Controversial? Migraines and Psychological therapy (I.E. CBT)

I am new here but I have a query I would like to address;

out of curiosity, has anyone who suffers from Migraines ever been offered or received psychological treatment (i.e Cognitive behavioural therapy) to help to treat/prevent migraine.Also what are peoples thoughts on psychological treatment for migraine would you give it a try if it was offered to you??

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  • From my experience I don't believe CBT or anything like it would help migraine.

    However, I'm reaching a point where I might consider it just to get support for the terrible effects of the unpredictable long lasting pain, and the way it affects my life/work/relationships, and the lack of understanding of migraine in society and most especially from the medical profession.

  • The only thing I have been offered, after 20 years of migraine, was 'mindfulness' which I'd already discovered myself anyway. I've had a lot of therapy over the years for depression, one to one and group therapy which had a limited benefit, largely because I was the only one with chronic pain in their experience and so they had no way of knowing how to help me. CBT was considered to be to simplistic to help with complex problems and so was not offered. Out of all the therapy Mindfulness had the greatest potential to help deal with pain but it is very hard to do and requires constant effort and faith and I just am too tired to do it most of the time. If i was stronger that's what I'd do. Essentially psychotherapy is what you get when they finally admit they can't help your migraines! I would have thought anything that can reduce your stress levels will reduce some migraines, obviously many migraines aren't connected to stress, but less stress should help you cope better with pain at least?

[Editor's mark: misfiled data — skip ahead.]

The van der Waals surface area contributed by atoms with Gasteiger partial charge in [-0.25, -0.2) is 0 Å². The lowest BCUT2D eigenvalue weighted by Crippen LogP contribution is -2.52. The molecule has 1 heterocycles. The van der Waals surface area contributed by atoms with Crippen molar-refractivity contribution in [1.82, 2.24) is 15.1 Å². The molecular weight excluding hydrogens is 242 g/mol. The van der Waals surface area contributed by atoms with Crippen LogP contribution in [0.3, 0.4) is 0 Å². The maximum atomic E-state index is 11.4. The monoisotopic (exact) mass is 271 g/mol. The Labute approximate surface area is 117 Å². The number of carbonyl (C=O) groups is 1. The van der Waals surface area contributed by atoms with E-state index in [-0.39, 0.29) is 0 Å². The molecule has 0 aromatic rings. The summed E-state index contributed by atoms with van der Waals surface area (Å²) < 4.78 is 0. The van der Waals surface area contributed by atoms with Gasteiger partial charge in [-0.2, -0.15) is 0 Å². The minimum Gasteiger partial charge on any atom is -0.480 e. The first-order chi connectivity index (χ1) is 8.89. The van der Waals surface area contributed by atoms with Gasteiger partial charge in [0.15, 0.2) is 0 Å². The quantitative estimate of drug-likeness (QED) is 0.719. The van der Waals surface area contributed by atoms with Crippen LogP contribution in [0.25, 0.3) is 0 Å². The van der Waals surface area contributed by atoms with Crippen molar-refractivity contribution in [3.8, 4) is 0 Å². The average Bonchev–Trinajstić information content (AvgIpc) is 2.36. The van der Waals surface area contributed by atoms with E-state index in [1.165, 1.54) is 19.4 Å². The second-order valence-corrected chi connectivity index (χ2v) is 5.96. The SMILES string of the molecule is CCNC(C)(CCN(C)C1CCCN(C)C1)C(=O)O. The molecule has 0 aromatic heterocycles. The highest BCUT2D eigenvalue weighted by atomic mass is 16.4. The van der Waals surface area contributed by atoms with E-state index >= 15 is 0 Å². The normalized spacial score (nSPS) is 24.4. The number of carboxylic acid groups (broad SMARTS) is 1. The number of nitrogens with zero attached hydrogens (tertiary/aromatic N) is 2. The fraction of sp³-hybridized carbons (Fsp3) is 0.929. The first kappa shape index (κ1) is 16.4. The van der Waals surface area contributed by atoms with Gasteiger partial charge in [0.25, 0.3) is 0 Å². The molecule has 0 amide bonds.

• It's a viscous circle. My headache specialist asked if I was depressed, my answer is, who wouldn't feel depressed when they are in constant pain. Take away my pain and I promise I will be sooooooo happy

  • I'm a Psychotherapist, Psychotherapy can help you deal with migraines,but not cure them unless their psychosomatic or tension/stress related, in that case you have a chance.

  • I have been trying psychotherapy for the last two years and believe it has some value. Dealing with a chronic illness is stress inducing to say the least and talking to a professional can help. For me, it is a good complement to use on occasion to gain back one's health but is not the ANSWER. I have found that meditation and deep breathing are great tools. They seem to bolster my mood better than any antidepressant or therapist visits.

    The psychotherapist can give some great ideas on improving your mood like meditation, deep breathing and journaling and while you don't need to see a therapist to know this they can reinforce the importance of sticking to this routine. Cognitive therapy is also easy to learn through books or online but a therapist can reinforce technique or practice. And when you are dealing with an invisible illness it is good to have as many people in your corner, paid or NOT who offer empathy and compassion.

    However, talking to them on a weekly basis seemed to be more stress provoking for me. They are just not productive enough. I am seeing a person every three to four weeks. The sessions are more productive and do complement my other routines in search of an answer.

  • I have been trying to see someone through my gp but they won't refer me as they say it wouldn't help. However I feel that talking through how debilitating chronic pain is would help. Doesn't offer a solution but no one does (in my experience) it's all about managing the migraine as best we can

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